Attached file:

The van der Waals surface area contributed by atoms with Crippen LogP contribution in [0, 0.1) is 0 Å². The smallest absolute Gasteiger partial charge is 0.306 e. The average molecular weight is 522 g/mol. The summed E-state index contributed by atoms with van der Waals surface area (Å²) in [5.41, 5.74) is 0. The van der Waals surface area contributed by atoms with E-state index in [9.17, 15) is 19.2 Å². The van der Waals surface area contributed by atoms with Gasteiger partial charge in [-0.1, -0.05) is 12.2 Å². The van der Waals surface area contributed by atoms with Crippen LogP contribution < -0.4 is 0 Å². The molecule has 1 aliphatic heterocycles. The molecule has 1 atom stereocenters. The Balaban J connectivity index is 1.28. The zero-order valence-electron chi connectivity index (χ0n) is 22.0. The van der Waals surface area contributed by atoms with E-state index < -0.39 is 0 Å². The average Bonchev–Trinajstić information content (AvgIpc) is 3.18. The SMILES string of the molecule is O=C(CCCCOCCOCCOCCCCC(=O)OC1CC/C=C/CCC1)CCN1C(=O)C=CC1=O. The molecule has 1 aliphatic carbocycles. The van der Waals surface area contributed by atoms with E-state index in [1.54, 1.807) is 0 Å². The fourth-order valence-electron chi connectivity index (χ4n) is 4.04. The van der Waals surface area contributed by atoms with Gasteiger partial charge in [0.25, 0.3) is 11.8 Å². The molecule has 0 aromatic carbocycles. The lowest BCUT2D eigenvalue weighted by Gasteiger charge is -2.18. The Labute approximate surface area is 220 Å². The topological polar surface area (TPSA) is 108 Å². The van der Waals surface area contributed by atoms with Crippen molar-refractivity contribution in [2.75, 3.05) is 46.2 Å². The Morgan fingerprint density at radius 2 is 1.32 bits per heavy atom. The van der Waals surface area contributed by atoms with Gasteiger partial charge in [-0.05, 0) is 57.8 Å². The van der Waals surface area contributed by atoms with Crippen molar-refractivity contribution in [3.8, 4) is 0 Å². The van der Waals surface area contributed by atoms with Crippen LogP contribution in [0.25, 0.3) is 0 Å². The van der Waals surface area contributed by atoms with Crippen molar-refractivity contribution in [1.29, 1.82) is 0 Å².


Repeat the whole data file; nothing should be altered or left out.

The van der Waals surface area contributed by atoms with Crippen LogP contribution in [0, 0.1) is 0 Å². The smallest absolute Gasteiger partial charge is 0.306 e. The average molecular weight is 522 g/mol. The summed E-state index contributed by atoms with van der Waals surface area (Å²) in [5.41, 5.74) is 0. The van der Waals surface area contributed by atoms with E-state index in [9.17, 15) is 19.2 Å². The van der Waals surface area contributed by atoms with Gasteiger partial charge in [-0.1, -0.05) is 12.2 Å². The van der Waals surface area contributed by atoms with Crippen LogP contribution < -0.4 is 0 Å². The molecule has 1 aliphatic heterocycles. The molecule has 1 atom stereocenters. The Balaban J connectivity index is 1.28. The zero-order valence-electron chi connectivity index (χ0n) is 22.0. The van der Waals surface area contributed by atoms with E-state index < -0.39 is 0 Å². The average Bonchev–Trinajstić information content (AvgIpc) is 3.18. The SMILES string of the molecule is O=C(CCCCOCCOCCOCCCCC(=O)OC1CC/C=C/CCC1)CCN1C(=O)C=CC1=O. The molecule has 1 aliphatic carbocycles. The van der Waals surface area contributed by atoms with E-state index in [1.54, 1.807) is 0 Å². The fourth-order valence-electron chi connectivity index (χ4n) is 4.04. The van der Waals surface area contributed by atoms with Gasteiger partial charge in [0.25, 0.3) is 11.8 Å². The molecule has 0 aromatic carbocycles. The lowest BCUT2D eigenvalue weighted by Gasteiger charge is -2.18. The Labute approximate surface area is 220 Å². The topological polar surface area (TPSA) is 108 Å². The van der Waals surface area contributed by atoms with Crippen molar-refractivity contribution in [2.75, 3.05) is 46.2 Å². The Morgan fingerprint density at radius 2 is 1.32 bits per heavy atom. The van der Waals surface area contributed by atoms with Gasteiger partial charge in [-0.05, 0) is 57.8 Å². The van der Waals surface area contributed by atoms with Crippen molar-refractivity contribution in [3.8, 4) is 0 Å². The van der Waals surface area contributed by atoms with Crippen LogP contribution in [0.25, 0.3) is 0 Å². The van der Waals surface area contributed by atoms with Crippen molar-refractivity contribution in [1.29, 1.82) is 0 Å².